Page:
• Marcas Mac an Tuairneir

Jimmy Somerville

London

I haven't really reacted to Mark [Ashton's] death. That's fine if you're like that for a couple of months, but it's still the same. It's almost as if it never happened. I think it's got a lot to do with the situation I was in. We were in Spain doing some promotional TV. I'd seen him in hospital before I went away and we were under the impression that he was getting better. I was in the middle of a rehearsal when someone telephoned to tell us that he'd died. I was actually singing (pause], we were doing, "Don't Leave Me This Way'. There were all these Spanish kids laughing and jumping around. I couldn't react really because it was such a surreal situation. I wasn't there. I just felt so lost because I was nae there.


We talk about Mark, but at the same time we don't. I don't think anybody's said this, but I think it's because we all know that one of our friends are going next. When, who, how, we don't know. I think we are secretly privately saying, "Keep something for the next one. Your approach to death becomes completely different to what it would have been before, if there hadn't been AIDS. This probably sounds ridiculous, but you incorporate death into your life like waking up in the morning and washing your face.


I was really angry when Mark died because you were so scared about expressing your grief, you were so scared about what people thought, 'Oh, just another queer who's got AIDS and died. That's why we done 'For a Friend', because it's just so awful the way the gutter press deal with IDS. They don't see these people as having friends, as having family. They just see them as another scandal, another shock story. Nobody wanted to do anything about the sad side of it, the emotional side of it. One review in the Record Mirror was, 'Oh, here we have another AIDS record." The record industry won't deal with AIDS. Most people who appeared on the Nelson Mandela Birthday Party were all asked to do International AIDS Day and most of them were saying, "Too busy.'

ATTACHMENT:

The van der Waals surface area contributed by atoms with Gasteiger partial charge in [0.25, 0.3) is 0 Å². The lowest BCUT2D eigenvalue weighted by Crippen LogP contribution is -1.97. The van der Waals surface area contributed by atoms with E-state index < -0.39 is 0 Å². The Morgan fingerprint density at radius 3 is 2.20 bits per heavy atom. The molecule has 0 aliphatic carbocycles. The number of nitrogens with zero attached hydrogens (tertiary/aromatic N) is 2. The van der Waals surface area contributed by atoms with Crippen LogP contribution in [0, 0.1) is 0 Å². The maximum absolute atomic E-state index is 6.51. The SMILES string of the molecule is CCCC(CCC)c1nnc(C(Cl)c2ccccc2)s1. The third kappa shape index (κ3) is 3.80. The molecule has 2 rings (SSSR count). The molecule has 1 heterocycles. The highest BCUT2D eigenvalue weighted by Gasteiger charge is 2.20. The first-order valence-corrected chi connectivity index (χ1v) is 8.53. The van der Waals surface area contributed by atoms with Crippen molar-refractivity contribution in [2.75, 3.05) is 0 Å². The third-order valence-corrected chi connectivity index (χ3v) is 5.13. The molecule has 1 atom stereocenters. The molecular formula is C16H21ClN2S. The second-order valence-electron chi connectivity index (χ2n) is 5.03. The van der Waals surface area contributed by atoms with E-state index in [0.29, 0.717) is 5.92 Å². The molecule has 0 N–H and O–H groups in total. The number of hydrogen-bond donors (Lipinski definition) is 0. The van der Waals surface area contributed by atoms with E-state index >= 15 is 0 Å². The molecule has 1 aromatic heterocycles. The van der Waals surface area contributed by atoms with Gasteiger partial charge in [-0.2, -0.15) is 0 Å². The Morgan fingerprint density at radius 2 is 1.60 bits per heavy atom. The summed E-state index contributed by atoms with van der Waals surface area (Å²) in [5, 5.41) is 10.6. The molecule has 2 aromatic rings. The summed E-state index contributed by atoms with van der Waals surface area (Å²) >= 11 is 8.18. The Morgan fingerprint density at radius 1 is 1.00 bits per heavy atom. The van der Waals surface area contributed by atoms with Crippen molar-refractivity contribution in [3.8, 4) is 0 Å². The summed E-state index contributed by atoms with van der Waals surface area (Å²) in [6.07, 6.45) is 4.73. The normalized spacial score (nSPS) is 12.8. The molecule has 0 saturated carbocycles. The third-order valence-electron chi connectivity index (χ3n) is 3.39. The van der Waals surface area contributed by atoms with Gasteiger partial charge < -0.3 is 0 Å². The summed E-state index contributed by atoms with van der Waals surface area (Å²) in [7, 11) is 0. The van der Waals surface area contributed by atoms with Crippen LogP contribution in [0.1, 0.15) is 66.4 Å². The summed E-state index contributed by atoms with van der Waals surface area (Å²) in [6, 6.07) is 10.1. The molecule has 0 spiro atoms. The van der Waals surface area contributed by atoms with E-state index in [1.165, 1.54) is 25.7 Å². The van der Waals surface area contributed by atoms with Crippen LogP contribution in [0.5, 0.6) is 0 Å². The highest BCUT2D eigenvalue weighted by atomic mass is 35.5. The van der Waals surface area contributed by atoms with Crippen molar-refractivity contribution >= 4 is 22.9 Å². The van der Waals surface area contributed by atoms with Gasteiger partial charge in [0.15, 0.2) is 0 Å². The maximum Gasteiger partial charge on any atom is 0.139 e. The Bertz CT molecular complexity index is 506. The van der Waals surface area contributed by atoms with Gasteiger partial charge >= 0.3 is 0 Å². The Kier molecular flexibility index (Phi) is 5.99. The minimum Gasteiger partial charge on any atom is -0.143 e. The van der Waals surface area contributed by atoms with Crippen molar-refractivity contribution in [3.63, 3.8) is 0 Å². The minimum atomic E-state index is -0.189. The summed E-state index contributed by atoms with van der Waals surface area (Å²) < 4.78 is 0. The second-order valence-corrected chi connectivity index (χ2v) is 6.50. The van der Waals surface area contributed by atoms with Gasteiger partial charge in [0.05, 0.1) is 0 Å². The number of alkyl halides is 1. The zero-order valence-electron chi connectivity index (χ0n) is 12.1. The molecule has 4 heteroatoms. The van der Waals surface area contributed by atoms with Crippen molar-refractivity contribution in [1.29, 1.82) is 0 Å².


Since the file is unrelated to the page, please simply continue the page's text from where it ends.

When Mark and I met it was almost like we needed each other to grow and expand and discover everything. At that time I think we were too much for other people to cope with. Both of us bit our nails, we would just chew them to bits (laughs). Both of us sat at a table and everything would shake, we had so much hyperactivity between the two of us. When Mark died I didn't want to be sad about him because there were so many things about him which were so wonderful. And he could be a nasty, selfish queen sometimes. That's a good way of dealing with it. The other thing is I like to think is that when Mark died he was just going to sleep one night and he says, "I think I won't wake up. I can just imagine them, they'll all be running around screaming and squealing. Because it won't be the same twice round or three times round.' Because he was the first it was such a shock to us. And you just feel, another first! He had to do it first. I always think that. I makes me deal with it a bit better.


I remember Mark running round at Pits and Perverts, organising everyone. I used to love it when Mark got excited about something - he just used to glow, you could just see the passion radiate. I felt so chuffed with him. LGSM, I think that was the greatest thing any of my friends could have done. He really achieved something really fab.


Taken from Walking After Midnight: Gay Men's Life Stories Routledge, 1989

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